In which Broker Plishet is not as clever as he thinks he is.
Here, one of the threads tying the two plot lines together is the consideration of melant’i.
On Padi’s side, there’s her awareness of the fact that her current melant’i is that of a peaceful trader, not of a pilot in a dangerous situation with several youngsters depending on her. (Which itself shows her development beginning from the beginning of the novel, when she was inclined to fall back into that familiar melant’i whenever uncertain.)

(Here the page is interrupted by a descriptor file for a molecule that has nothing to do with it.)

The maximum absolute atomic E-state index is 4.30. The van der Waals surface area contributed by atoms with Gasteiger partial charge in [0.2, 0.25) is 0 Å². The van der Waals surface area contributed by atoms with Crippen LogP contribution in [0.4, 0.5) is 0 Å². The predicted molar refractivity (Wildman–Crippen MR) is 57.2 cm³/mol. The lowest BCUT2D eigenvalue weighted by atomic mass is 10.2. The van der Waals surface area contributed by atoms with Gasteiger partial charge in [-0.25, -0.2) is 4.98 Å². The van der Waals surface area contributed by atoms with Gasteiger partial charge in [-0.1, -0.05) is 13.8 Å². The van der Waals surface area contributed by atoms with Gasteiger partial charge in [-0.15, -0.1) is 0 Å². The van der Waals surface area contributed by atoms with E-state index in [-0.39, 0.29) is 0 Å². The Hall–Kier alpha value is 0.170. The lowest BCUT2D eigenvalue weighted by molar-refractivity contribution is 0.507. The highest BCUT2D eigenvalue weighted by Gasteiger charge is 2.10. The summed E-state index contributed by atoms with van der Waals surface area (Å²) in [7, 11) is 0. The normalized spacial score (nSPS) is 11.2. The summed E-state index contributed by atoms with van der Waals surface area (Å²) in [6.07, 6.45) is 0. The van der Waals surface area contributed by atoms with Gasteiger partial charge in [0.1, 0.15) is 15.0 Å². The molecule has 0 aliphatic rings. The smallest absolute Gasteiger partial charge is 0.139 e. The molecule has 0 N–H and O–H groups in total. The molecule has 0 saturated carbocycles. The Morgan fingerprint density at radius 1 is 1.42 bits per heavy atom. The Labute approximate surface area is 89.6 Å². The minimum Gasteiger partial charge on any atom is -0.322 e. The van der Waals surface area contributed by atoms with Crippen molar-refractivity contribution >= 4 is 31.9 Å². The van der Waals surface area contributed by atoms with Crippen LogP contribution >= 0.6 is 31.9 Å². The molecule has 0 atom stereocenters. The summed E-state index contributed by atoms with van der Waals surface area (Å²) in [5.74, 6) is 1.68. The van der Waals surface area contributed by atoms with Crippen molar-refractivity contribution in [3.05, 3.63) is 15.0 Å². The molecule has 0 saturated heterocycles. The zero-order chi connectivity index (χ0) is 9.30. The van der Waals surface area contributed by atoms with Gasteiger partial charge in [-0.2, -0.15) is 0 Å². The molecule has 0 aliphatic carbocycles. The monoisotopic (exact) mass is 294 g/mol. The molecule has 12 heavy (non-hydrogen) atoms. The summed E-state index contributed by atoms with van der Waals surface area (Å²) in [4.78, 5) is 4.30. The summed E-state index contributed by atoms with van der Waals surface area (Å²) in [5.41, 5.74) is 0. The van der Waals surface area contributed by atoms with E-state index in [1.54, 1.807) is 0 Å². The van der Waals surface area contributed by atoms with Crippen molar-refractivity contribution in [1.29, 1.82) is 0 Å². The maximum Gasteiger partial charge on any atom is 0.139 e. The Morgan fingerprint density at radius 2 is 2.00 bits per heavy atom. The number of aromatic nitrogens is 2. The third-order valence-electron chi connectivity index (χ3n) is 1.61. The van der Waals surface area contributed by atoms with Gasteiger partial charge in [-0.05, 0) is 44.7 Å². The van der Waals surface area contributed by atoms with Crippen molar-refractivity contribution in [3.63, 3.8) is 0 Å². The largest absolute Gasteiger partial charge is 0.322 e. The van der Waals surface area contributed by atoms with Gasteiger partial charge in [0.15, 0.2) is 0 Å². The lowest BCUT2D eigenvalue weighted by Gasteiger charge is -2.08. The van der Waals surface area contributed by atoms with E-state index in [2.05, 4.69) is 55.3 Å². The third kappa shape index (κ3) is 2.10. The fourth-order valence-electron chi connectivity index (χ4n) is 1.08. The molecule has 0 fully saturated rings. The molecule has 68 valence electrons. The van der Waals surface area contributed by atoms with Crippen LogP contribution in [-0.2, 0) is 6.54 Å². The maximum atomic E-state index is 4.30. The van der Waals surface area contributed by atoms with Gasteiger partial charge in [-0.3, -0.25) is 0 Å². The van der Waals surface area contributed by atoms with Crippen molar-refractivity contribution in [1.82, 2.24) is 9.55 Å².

I’m not sure how much furtherer Admiral Bunter is going to get in his studies by turning to melant’i plays; I get the impression, from earlier mentions, that they tend toward extreme situations of the kind where a person is so hedged about by necessity that the only way forward is the death of their dearest friend or whatever. (Recall that Anne in Local Custom was guided somewhat in her understanding of Er Thom by the Liaden literature she’d read, and didn’t always find it a useful guide.) I’m also a bit dubious about his choice of illustrious expert, who by his name is Terran rather than Liaden; on top which is the characterisation of melant’i plays as “exotic”. Then again, the Admiral is himself an outsider to Liaden culture, so perhaps an outsider’s description is what he would find useful.